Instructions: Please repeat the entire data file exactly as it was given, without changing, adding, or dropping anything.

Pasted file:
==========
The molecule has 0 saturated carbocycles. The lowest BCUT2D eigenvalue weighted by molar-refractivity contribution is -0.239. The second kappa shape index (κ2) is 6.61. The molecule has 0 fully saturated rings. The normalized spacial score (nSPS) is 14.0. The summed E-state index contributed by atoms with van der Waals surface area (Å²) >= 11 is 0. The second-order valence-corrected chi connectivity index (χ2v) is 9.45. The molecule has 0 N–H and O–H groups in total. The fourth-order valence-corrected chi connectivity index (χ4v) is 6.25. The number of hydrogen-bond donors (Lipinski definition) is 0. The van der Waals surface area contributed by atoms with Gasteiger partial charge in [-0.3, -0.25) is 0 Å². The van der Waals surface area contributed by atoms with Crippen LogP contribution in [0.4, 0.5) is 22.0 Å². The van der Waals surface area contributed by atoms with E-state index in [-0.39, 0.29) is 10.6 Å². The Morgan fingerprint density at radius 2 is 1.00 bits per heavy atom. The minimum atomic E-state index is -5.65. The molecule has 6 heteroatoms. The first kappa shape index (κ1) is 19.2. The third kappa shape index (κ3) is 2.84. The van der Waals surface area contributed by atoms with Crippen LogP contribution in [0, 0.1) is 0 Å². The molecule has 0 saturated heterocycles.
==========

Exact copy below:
The molecule has 0 saturated carbocycles. The lowest BCUT2D eigenvalue weighted by molar-refractivity contribution is -0.239. The second kappa shape index (κ2) is 6.61. The molecule has 0 fully saturated rings. The normalized spacial score (nSPS) is 14.0. The summed E-state index contributed by atoms with van der Waals surface area (Å²) >= 11 is 0. The second-order valence-corrected chi connectivity index (χ2v) is 9.45. The molecule has 0 N–H and O–H groups in total. The fourth-order valence-corrected chi connectivity index (χ4v) is 6.25. The number of hydrogen-bond donors (Lipinski definition) is 0. The van der Waals surface area contributed by atoms with Gasteiger partial charge in [-0.3, -0.25) is 0 Å². The van der Waals surface area contributed by atoms with Crippen LogP contribution in [0.4, 0.5) is 22.0 Å². The van der Waals surface area contributed by atoms with E-state index in [-0.39, 0.29) is 10.6 Å². The Morgan fingerprint density at radius 2 is 1.00 bits per heavy atom. The minimum atomic E-state index is -5.65. The molecule has 6 heteroatoms. The first kappa shape index (κ1) is 19.2. The third kappa shape index (κ3) is 2.84. The van der Waals surface area contributed by atoms with Crippen LogP contribution in [0, 0.1) is 0 Å². The molecule has 0 saturated heterocycles.